The term Uke refers to both blocking maneuvers and to the training partner who is currently receiving an attack from another person. Uke, generally speaking, means “Receiving”. So, in the context of this section, Uke refers to actions you might take upon receiving an incoming attack from an opponent.
Let’s expand on this concept a little because it can be confusing at first. If two people are practicing together then often one is experimenting with a maneuver and the other is assisting by initiating an attack in some manner. In this scenario the person who initiates the attack is the Uke, the person who is defending against the attack is the Tori. This can seem the opposite of the earlier definition, but that is because we are only partway through the discussion. The Tori now performs some countermeasure or retaliatory strike and the Uke pays the price for having started trouble. Now the Uke is definitely the person receiving. You could say that the roles of Uke and Tori reverse during this process, but that makes things more confusing than necessary. Generally, the person practicing a maneuver is the Tori, the person assisting or acting as the foil is the Uke. It doesn’t need to be more complex than that.
Another context for the term Uke is that of blocking. By blocking you are receiving the strike from an opponent and dealing with it in some manner that prevents it from striking you. For this reason, blocks generally use the term Uke to indicate their intent. Before discussing the individual blocks some general background information about blocks and blocking is warranted. Here are some general tips to keep in mind about blocking:
- We dislike striking our bone surfaces directly into the bone surfaces of someone else. This “bone on bone” contact should be avoided. Severe injury can result from such contact. This is especially true if you are using a relatively smaller bone, say an arm bone, to strike a larger bone, perhaps a leg bone. Learn how to block effectively without direct bone-to-bone contact.
- Many martial arts styles teach that when blocking you should impact the attacking arm or leg with sufficient force to cause pain or injury so that the attacker is discouraged from further striking or perhaps is precluded from using that same arm or leg again. You would of course want to pick an area on the attacking arm or leg that would be painful, is readily injured, or that would minimize the chances of causing yourself injury. There is merit to this approach, but it should not be your only way of thinking about blocking. In part, because this focused form of blocking limits how quickly you can move on to a subsequent task, increases your risk of injury, tends to propel your attacker’s arm or leg away in an uncontrolled manner, focuses your attention on history rather than the future, and provides you with little in the way of instantaneous control of your opponent’s structure. Other than these limitations this is a great blocking strategy. All kidding aside, you will find times when this blocking strategy is quite useful.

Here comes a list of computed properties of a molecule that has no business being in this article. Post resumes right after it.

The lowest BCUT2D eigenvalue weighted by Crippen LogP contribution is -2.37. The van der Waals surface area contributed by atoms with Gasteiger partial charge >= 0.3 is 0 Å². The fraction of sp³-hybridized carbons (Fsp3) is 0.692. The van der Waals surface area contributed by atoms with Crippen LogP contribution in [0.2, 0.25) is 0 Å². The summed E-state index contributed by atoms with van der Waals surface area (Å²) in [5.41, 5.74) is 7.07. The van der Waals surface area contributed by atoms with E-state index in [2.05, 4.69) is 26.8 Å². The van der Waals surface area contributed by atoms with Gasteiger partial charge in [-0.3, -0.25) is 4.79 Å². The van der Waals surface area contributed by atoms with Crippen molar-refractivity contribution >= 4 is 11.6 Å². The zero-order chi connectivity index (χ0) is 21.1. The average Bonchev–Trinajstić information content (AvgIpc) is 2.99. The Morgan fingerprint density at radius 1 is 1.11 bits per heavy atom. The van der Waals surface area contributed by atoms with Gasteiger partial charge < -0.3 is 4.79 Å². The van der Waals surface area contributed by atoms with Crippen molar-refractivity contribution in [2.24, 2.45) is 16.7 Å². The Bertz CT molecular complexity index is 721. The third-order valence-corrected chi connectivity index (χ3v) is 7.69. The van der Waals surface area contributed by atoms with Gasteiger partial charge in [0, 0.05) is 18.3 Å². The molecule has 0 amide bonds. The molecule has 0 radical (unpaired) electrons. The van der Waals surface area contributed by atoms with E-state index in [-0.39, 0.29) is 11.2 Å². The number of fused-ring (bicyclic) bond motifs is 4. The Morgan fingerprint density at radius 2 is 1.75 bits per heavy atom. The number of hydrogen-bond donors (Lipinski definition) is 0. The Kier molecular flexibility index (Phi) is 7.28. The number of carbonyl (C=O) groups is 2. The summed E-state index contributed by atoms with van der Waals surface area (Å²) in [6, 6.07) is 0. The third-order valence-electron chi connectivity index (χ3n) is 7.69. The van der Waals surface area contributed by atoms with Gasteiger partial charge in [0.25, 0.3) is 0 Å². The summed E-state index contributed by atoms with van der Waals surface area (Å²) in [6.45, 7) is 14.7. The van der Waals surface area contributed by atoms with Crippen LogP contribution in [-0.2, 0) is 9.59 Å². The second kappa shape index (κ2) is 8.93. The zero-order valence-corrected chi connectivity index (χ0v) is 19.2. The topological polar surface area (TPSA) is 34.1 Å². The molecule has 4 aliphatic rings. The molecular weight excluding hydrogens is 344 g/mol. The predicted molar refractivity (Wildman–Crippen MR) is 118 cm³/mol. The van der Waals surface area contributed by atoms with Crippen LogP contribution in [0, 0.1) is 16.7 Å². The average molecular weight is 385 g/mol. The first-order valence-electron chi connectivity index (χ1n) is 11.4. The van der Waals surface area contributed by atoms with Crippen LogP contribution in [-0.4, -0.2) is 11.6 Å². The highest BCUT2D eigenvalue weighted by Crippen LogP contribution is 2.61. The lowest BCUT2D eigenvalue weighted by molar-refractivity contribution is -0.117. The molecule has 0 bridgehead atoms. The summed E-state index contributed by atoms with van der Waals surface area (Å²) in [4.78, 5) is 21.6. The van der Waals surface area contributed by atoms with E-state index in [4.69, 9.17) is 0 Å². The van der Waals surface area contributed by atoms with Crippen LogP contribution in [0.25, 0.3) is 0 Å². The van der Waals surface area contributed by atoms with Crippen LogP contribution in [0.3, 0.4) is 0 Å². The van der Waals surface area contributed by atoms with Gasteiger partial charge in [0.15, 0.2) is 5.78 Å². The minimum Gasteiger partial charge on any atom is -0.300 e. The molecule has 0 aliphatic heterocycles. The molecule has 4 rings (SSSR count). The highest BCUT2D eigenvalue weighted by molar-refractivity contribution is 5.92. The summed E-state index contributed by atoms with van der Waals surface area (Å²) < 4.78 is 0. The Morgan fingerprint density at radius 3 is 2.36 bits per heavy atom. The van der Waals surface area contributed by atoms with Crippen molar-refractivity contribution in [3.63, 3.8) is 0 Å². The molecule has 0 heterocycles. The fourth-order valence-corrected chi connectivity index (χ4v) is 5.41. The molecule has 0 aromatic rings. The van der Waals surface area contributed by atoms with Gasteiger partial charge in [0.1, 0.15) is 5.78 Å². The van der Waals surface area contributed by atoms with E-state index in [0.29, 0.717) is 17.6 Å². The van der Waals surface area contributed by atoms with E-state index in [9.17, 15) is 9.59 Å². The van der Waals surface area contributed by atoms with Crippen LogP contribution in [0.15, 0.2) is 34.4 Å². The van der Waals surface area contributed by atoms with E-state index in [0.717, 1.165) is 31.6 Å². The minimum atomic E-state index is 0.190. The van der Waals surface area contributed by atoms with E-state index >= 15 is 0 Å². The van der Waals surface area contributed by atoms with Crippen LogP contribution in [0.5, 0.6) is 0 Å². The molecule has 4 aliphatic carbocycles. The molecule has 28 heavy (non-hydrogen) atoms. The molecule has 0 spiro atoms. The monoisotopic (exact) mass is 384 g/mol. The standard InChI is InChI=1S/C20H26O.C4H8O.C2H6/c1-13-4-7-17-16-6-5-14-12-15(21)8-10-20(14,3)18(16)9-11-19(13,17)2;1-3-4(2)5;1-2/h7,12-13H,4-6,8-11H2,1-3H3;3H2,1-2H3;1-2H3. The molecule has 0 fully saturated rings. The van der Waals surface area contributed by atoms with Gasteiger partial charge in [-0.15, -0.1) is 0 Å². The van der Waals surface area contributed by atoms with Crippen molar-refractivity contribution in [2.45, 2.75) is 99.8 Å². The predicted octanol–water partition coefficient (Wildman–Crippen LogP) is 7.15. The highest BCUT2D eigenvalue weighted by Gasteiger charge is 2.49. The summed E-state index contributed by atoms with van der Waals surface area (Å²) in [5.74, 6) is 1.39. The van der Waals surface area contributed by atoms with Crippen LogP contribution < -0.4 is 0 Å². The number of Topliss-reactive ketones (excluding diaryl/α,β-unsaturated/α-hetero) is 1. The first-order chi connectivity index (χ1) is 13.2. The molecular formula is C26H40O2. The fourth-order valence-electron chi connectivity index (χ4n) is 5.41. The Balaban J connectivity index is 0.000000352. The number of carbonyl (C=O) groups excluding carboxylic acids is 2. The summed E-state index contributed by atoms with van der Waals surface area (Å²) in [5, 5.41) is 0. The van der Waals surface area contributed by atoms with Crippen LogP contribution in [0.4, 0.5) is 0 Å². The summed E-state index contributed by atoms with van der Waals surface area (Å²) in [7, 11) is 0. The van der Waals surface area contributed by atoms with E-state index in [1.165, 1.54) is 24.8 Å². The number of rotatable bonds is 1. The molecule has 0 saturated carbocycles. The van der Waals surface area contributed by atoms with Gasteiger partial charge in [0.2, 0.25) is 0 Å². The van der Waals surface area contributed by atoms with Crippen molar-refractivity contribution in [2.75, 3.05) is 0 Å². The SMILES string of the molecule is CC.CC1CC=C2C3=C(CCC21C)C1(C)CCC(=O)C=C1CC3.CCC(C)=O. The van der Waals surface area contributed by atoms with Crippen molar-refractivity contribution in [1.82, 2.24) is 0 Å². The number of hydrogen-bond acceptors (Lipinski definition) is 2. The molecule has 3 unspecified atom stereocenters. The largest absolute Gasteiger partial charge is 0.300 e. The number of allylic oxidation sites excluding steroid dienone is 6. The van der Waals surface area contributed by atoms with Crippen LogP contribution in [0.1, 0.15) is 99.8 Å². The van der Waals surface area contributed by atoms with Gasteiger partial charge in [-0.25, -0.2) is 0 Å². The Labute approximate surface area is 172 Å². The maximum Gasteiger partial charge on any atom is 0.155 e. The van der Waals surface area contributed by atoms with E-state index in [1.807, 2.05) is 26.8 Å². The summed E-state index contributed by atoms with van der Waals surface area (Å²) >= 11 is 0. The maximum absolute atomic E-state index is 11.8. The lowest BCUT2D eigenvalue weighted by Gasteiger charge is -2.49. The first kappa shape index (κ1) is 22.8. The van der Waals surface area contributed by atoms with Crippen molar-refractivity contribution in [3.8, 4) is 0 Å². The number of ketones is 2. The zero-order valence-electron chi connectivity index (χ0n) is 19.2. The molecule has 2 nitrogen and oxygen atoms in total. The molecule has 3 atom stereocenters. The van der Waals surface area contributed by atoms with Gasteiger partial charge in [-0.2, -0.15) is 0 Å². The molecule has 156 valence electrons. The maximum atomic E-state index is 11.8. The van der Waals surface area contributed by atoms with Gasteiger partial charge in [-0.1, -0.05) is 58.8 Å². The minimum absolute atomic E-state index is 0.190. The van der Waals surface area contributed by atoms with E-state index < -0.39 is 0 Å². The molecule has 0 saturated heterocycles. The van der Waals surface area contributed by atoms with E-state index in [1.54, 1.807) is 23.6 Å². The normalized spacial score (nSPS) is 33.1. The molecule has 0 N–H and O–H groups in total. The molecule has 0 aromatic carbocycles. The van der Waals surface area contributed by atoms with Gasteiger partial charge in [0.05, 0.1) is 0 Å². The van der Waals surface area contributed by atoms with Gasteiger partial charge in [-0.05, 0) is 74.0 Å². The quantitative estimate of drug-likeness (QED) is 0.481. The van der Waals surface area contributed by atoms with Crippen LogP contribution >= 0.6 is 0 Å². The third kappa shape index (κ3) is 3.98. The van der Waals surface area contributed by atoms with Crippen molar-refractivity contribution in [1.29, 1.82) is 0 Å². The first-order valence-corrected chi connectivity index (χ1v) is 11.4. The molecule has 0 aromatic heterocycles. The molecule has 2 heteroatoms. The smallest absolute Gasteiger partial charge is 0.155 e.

- Many of the blocks you will learn call for “Rotational Delivery.” This means that the hand, wrist, and forearm are in rotation as they make contact with the opponent’s strike. The blocking arm typically rotates through a full 90° beginning the moment contact is first made. The purpose of this rotation is to distribute the energy of impact over a larger surface area of the arm and to impart destabilization and circular momentum into the opponent’s structure. It is a mechanism for both reducing injuries and for gaining control of an opponent at the point of first contact.
- Blocks should not be moved outside of your center triangle. Where possible, the block should be delivered not by moving the arm, but instead by positioning the arm and then rotating your center. Your block will have much more effect on your opponent while helping keep you continuously centered at the same time.
- Keep in mind that if you block an opponent with an outward-directed block this often has the effect of causing their other hand (or leg) to begin the journey toward your center. Turning the attacker in the opposite direction might cause them to attack you with a spinning strike. To protect yourself you should always have the non-blocking hand in a viable guard position. As you study blocking you should strive to find ways to prevent these counterattacks by your opponent from happening.
- You should think beyond the obvious idea that a block is used to disrupt an incoming strike. Instead, think more about what the block can do after initial contact. This is where the true power of blocking is hidden.
- Blocks are often defined as being delivered at various elevations. A Jodan block is delivered up high (near the head and neck), a Chudan block is delivered somewhere within the torso, and a Gedan block is delivered somewhere below the waist. These are no specific or iron-clad definitions; think instead of these being more like the generic terms high, middle, and low.
- Blocks are normally considered (by many martial artists) to be defensive tools. We like to think of them as an integral part of our offensive arsenal as well.
- All blocks can be delivered by moving the arms in the direction of the incoming strike. You should also practice each block by placing your arm in a fixed position and then rotating your center as the mechanism to deliver the block.
- You should practice delivering all blocks from a sound guard position. This is where your hands should naturally be placed, so this is the location from which you should most often initiate a block.
- Any block can be applied at a different elevation than its name might imply. Try to avoid defining a block as being useful for only one type of attack or one level of application. Strive to be as flexible as possible in your selection and application of blocks.